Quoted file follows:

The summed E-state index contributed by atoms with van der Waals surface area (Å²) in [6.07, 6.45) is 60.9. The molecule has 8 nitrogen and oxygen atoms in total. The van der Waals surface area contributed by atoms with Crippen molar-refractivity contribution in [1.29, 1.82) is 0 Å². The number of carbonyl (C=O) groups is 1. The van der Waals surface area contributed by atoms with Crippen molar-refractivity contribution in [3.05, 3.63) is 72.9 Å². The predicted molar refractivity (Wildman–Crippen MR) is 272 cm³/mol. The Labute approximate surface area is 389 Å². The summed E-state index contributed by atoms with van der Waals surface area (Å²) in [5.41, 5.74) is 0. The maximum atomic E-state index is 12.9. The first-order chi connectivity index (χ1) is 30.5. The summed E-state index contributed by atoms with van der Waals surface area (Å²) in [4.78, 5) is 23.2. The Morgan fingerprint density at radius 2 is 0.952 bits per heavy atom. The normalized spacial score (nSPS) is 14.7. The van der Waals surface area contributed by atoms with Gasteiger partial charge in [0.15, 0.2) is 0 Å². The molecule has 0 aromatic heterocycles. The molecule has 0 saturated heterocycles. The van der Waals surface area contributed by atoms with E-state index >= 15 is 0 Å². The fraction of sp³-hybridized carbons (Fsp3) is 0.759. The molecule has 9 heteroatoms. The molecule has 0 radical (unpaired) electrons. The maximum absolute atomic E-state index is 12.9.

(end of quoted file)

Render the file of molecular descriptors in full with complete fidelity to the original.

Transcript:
The summed E-state index contributed by atoms with van der Waals surface area (Å²) in [6.07, 6.45) is 60.9. The molecule has 8 nitrogen and oxygen atoms in total. The van der Waals surface area contributed by atoms with Crippen molar-refractivity contribution in [1.29, 1.82) is 0 Å². The number of carbonyl (C=O) groups is 1. The van der Waals surface area contributed by atoms with Crippen molar-refractivity contribution in [3.05, 3.63) is 72.9 Å². The predicted molar refractivity (Wildman–Crippen MR) is 272 cm³/mol. The Labute approximate surface area is 389 Å². The summed E-state index contributed by atoms with van der Waals surface area (Å²) in [5.41, 5.74) is 0. The maximum atomic E-state index is 12.9. The first-order chi connectivity index (χ1) is 30.5. The summed E-state index contributed by atoms with van der Waals surface area (Å²) in [4.78, 5) is 23.2. The Morgan fingerprint density at radius 2 is 0.952 bits per heavy atom. The normalized spacial score (nSPS) is 14.7. The van der Waals surface area contributed by atoms with Gasteiger partial charge in [0.15, 0.2) is 0 Å². The molecule has 0 aromatic heterocycles. The molecule has 0 saturated heterocycles. The van der Waals surface area contributed by atoms with E-state index >= 15 is 0 Å². The fraction of sp³-hybridized carbons (Fsp3) is 0.759. The molecule has 9 heteroatoms. The molecule has 0 radical (unpaired) electrons. The maximum absolute atomic E-state index is 12.9.